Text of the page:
RFA (Radiofrequency Ablation)
This procedure destroys a tumor in the body that is smaller in size (6 cm or less). After receiving anesthesia, a needle is inserted into the tumor guided by a CT scan. A high-frequency electrical current is then injected which will heat and destroy the tumor. There are minimal side effects associated with RFA and you will likely go home the same day.
- For patients who have a medical condition that prevents surgery
- For older patients who will have trouble with post-operation recovery
- To treat smaller tumors
- To treat new tumors that reappear after surgery
RFA: How to Prepare
- You may be asked to fast for several hours prior to the procedure
- Notify the radiologist of any medications or allergies (especially to anesthetics)
- You may be tested to evaluate the functioning of the affected organs and to make sure your blood is clotting
- Bring a friend to help you home after being sedated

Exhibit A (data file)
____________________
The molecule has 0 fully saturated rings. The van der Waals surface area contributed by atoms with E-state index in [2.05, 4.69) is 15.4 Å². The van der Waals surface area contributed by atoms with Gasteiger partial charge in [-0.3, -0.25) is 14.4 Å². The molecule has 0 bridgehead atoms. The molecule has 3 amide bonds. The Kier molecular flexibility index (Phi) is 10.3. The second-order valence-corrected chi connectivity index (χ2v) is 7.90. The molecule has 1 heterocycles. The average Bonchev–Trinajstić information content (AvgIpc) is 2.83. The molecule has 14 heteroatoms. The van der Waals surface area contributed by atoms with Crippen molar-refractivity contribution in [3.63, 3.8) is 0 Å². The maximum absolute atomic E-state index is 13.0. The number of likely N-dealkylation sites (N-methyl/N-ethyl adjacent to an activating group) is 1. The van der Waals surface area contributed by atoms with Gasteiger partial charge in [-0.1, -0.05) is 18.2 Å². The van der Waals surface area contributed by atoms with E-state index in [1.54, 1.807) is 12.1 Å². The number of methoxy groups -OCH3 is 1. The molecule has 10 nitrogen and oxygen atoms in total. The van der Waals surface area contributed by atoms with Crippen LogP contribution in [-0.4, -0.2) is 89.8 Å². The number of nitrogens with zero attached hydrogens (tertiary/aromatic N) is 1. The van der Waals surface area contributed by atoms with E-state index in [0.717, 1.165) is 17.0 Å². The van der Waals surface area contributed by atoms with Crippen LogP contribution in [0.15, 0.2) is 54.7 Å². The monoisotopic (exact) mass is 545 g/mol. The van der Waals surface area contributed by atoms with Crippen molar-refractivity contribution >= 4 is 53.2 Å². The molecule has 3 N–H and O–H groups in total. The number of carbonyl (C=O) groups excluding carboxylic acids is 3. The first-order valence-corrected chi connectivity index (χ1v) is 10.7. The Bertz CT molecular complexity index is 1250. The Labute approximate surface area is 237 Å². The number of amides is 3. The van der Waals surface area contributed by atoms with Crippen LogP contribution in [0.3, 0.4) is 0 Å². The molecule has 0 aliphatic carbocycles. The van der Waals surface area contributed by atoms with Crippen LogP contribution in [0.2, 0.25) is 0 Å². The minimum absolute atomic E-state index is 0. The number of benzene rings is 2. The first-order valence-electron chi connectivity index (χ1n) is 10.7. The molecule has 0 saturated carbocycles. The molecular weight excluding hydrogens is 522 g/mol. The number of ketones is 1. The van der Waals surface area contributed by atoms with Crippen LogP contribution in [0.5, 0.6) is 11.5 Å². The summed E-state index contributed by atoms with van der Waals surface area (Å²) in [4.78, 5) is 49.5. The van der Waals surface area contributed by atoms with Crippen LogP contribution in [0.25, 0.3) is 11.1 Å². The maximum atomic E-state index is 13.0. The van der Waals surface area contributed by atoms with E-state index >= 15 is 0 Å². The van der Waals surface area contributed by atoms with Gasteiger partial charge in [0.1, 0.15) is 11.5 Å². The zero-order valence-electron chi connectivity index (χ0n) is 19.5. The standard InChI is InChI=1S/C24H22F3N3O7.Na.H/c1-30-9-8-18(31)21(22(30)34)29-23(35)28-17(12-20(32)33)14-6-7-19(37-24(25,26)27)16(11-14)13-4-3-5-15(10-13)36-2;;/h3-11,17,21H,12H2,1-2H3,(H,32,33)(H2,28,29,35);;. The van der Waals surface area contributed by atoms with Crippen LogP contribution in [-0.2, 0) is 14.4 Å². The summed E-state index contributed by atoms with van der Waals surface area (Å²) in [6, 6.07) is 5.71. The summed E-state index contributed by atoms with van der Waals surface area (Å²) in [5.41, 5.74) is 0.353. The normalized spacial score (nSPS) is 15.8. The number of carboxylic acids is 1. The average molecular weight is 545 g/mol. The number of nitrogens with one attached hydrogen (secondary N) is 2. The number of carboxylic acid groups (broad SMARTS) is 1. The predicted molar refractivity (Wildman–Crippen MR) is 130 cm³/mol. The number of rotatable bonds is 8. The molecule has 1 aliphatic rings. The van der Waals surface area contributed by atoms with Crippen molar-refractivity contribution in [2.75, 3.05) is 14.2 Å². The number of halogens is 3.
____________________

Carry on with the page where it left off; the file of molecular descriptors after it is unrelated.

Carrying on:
- You may be asked to wear a gown
RFA: During the Procedure
- You will be hooked up to a heart-rate and blood-pressure monitor
- You might be sore after the procedure, which can be managed with IV pain medication and then oral pain medications.
- Most patients resume normal activity within a few days
- At some point after the procedure, you will undergo a CT or MRI scan to measure the success of the RFA
The radiologist can sometimes put chemotherapy directly into a tumor injecting it into the artery going to it. After sedation and a local anesthetic, a small tube is inserted through the artery in the hip and then directed to the tumor. The procedure is minimally invasive and you should be able to go home the same day.
Tumor Embolism: Uses
- To treat tumors that cannot be surgically removed
- To treat tumors that are too large for RFA
- Can be used concurrently with RFA